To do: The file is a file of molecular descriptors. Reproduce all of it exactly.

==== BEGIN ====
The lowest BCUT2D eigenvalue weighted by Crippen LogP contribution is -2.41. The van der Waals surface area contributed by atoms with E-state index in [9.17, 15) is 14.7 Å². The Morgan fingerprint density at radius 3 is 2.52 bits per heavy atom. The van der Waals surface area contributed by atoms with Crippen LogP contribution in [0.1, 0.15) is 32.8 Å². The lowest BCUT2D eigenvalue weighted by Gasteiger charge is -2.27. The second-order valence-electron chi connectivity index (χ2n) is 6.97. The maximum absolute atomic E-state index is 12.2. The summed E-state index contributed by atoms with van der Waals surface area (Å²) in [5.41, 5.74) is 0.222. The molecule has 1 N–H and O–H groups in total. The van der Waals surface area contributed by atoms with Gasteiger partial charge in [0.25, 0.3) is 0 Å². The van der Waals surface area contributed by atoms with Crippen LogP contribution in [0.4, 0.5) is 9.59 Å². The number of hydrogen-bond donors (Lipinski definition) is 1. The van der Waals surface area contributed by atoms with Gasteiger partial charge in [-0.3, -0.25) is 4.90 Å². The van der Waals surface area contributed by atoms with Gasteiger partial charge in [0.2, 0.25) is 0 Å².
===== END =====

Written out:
The lowest BCUT2D eigenvalue weighted by Crippen LogP contribution is -2.41. The van der Waals surface area contributed by atoms with E-state index in [9.17, 15) is 14.7 Å². The Morgan fingerprint density at radius 3 is 2.52 bits per heavy atom. The van der Waals surface area contributed by atoms with Crippen LogP contribution in [0.1, 0.15) is 32.8 Å². The lowest BCUT2D eigenvalue weighted by Gasteiger charge is -2.27. The second-order valence-electron chi connectivity index (χ2n) is 6.97. The maximum absolute atomic E-state index is 12.2. The summed E-state index contributed by atoms with van der Waals surface area (Å²) in [5.41, 5.74) is 0.222. The molecule has 1 N–H and O–H groups in total. The van der Waals surface area contributed by atoms with Gasteiger partial charge in [0.25, 0.3) is 0 Å². The van der Waals surface area contributed by atoms with Crippen LogP contribution in [0.4, 0.5) is 9.59 Å². The number of hydrogen-bond donors (Lipinski definition) is 1. The van der Waals surface area contributed by atoms with Gasteiger partial charge in [-0.3, -0.25) is 4.90 Å². The van der Waals surface area contributed by atoms with Gasteiger partial charge in [0.2, 0.25) is 0 Å².